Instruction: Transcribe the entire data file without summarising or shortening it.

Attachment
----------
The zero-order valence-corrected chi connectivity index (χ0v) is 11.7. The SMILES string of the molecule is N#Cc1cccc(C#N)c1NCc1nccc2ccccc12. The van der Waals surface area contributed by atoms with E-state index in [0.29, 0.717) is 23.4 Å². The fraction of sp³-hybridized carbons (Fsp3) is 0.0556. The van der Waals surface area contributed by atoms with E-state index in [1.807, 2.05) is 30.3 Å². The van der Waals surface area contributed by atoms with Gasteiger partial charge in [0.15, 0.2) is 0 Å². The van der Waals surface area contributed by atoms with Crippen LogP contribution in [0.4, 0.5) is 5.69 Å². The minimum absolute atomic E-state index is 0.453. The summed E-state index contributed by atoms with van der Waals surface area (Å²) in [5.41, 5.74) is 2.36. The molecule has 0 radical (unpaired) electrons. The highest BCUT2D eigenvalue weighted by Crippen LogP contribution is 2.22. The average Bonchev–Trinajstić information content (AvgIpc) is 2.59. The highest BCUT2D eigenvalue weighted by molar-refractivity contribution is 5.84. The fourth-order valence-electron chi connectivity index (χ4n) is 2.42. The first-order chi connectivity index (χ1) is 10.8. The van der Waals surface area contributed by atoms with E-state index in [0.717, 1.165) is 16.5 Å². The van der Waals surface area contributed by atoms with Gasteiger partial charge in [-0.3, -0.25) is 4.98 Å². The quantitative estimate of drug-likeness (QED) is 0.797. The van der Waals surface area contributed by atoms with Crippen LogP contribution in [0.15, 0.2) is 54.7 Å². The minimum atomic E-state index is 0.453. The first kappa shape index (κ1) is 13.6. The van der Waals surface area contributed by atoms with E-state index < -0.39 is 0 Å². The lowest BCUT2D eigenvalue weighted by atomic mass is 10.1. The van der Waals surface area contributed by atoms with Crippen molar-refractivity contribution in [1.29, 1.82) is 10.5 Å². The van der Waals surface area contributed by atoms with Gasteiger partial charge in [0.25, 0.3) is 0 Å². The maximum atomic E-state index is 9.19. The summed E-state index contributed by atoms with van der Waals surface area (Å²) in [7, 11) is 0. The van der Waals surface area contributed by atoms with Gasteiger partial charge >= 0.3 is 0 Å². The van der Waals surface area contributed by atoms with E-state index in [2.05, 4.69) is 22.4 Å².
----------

The zero-order valence-corrected chi connectivity index (χ0v) is 11.7. The SMILES string of the molecule is N#Cc1cccc(C#N)c1NCc1nccc2ccccc12. The van der Waals surface area contributed by atoms with E-state index in [0.29, 0.717) is 23.4 Å². The fraction of sp³-hybridized carbons (Fsp3) is 0.0556. The van der Waals surface area contributed by atoms with E-state index in [1.807, 2.05) is 30.3 Å². The van der Waals surface area contributed by atoms with Gasteiger partial charge in [0.15, 0.2) is 0 Å². The van der Waals surface area contributed by atoms with Crippen LogP contribution in [0.4, 0.5) is 5.69 Å². The minimum absolute atomic E-state index is 0.453. The summed E-state index contributed by atoms with van der Waals surface area (Å²) in [5.41, 5.74) is 2.36. The molecule has 0 radical (unpaired) electrons. The highest BCUT2D eigenvalue weighted by Crippen LogP contribution is 2.22. The average Bonchev–Trinajstić information content (AvgIpc) is 2.59. The highest BCUT2D eigenvalue weighted by molar-refractivity contribution is 5.84. The fourth-order valence-electron chi connectivity index (χ4n) is 2.42. The first-order chi connectivity index (χ1) is 10.8. The van der Waals surface area contributed by atoms with E-state index in [0.717, 1.165) is 16.5 Å². The van der Waals surface area contributed by atoms with Gasteiger partial charge in [-0.3, -0.25) is 4.98 Å². The quantitative estimate of drug-likeness (QED) is 0.797. The van der Waals surface area contributed by atoms with Crippen LogP contribution in [0.15, 0.2) is 54.7 Å². The minimum atomic E-state index is 0.453. The first kappa shape index (κ1) is 13.6. The van der Waals surface area contributed by atoms with E-state index < -0.39 is 0 Å². The lowest BCUT2D eigenvalue weighted by atomic mass is 10.1. The van der Waals surface area contributed by atoms with Crippen molar-refractivity contribution in [1.29, 1.82) is 10.5 Å². The van der Waals surface area contributed by atoms with Gasteiger partial charge in [0.25, 0.3) is 0 Å². The maximum atomic E-state index is 9.19. The summed E-state index contributed by atoms with van der Waals surface area (Å²) in [7, 11) is 0. The van der Waals surface area contributed by atoms with Gasteiger partial charge >= 0.3 is 0 Å². The van der Waals surface area contributed by atoms with E-state index in [2.05, 4.69) is 22.4 Å².